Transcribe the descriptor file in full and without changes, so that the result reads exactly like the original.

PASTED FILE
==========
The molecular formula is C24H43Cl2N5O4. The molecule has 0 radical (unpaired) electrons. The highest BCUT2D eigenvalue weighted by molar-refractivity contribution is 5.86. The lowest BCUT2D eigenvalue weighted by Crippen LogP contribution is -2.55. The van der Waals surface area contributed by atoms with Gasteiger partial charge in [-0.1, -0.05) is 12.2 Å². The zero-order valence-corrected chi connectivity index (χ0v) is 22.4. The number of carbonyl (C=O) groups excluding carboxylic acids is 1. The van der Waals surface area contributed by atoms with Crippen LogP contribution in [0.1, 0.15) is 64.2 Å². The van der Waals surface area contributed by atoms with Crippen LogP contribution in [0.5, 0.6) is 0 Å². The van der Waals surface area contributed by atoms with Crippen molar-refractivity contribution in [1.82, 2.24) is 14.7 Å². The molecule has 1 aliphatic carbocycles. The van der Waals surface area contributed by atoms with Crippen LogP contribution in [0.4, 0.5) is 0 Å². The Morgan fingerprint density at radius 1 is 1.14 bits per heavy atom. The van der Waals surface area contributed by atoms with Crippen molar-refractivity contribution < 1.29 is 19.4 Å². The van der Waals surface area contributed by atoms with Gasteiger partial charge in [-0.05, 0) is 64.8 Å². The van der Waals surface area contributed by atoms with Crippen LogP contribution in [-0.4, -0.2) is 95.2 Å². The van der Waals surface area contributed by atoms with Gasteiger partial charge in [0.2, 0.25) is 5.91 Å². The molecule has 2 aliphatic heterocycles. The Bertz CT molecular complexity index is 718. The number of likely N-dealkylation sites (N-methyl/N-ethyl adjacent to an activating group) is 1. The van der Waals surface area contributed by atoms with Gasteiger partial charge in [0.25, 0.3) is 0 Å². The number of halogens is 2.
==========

The molecular formula is C24H43Cl2N5O4. The molecule has 0 radical (unpaired) electrons. The highest BCUT2D eigenvalue weighted by molar-refractivity contribution is 5.86. The lowest BCUT2D eigenvalue weighted by Crippen LogP contribution is -2.55. The van der Waals surface area contributed by atoms with Gasteiger partial charge in [-0.1, -0.05) is 12.2 Å². The zero-order valence-corrected chi connectivity index (χ0v) is 22.4. The number of carbonyl (C=O) groups excluding carboxylic acids is 1. The van der Waals surface area contributed by atoms with Crippen LogP contribution in [0.1, 0.15) is 64.2 Å². The van der Waals surface area contributed by atoms with Crippen LogP contribution in [0.5, 0.6) is 0 Å². The van der Waals surface area contributed by atoms with Crippen molar-refractivity contribution in [1.82, 2.24) is 14.7 Å². The molecule has 1 aliphatic carbocycles. The van der Waals surface area contributed by atoms with Crippen LogP contribution in [0.4, 0.5) is 0 Å². The Morgan fingerprint density at radius 1 is 1.14 bits per heavy atom. The van der Waals surface area contributed by atoms with Crippen molar-refractivity contribution < 1.29 is 19.4 Å². The van der Waals surface area contributed by atoms with Gasteiger partial charge in [-0.05, 0) is 64.8 Å². The van der Waals surface area contributed by atoms with Crippen LogP contribution in [-0.4, -0.2) is 95.2 Å². The van der Waals surface area contributed by atoms with Gasteiger partial charge in [0.2, 0.25) is 5.91 Å². The molecule has 2 aliphatic heterocycles. The Bertz CT molecular complexity index is 718. The number of likely N-dealkylation sites (N-methyl/N-ethyl adjacent to an activating group) is 1. The van der Waals surface area contributed by atoms with Gasteiger partial charge in [0.25, 0.3) is 0 Å². The number of halogens is 2.